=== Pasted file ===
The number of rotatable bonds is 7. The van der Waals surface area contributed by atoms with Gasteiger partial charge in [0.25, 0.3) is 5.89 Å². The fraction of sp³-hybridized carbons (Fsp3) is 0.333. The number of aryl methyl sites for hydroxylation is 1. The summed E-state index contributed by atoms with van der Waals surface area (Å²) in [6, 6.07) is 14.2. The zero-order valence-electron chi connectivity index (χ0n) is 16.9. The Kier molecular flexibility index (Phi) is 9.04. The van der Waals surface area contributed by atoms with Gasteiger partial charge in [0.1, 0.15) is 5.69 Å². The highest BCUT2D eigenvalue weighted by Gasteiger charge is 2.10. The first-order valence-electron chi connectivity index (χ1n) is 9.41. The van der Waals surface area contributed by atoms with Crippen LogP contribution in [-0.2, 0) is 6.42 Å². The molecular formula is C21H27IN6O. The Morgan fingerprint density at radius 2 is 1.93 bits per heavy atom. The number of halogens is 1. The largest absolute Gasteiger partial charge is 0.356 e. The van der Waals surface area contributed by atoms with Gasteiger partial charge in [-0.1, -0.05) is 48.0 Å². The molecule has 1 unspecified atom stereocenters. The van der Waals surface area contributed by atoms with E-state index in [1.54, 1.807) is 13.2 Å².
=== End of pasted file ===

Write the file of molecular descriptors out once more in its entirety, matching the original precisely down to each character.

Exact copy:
The number of rotatable bonds is 7. The van der Waals surface area contributed by atoms with Gasteiger partial charge in [0.25, 0.3) is 5.89 Å². The fraction of sp³-hybridized carbons (Fsp3) is 0.333. The number of aryl methyl sites for hydroxylation is 1. The summed E-state index contributed by atoms with van der Waals surface area (Å²) in [6, 6.07) is 14.2. The zero-order valence-electron chi connectivity index (χ0n) is 16.9. The Kier molecular flexibility index (Phi) is 9.04. The van der Waals surface area contributed by atoms with Gasteiger partial charge in [0.1, 0.15) is 5.69 Å². The highest BCUT2D eigenvalue weighted by Gasteiger charge is 2.10. The first-order valence-electron chi connectivity index (χ1n) is 9.41. The van der Waals surface area contributed by atoms with Crippen LogP contribution in [-0.2, 0) is 6.42 Å². The molecular formula is C21H27IN6O. The Morgan fingerprint density at radius 2 is 1.93 bits per heavy atom. The number of halogens is 1. The largest absolute Gasteiger partial charge is 0.356 e. The van der Waals surface area contributed by atoms with Gasteiger partial charge in [-0.1, -0.05) is 48.0 Å². The molecule has 1 unspecified atom stereocenters. The van der Waals surface area contributed by atoms with E-state index in [1.54, 1.807) is 13.2 Å².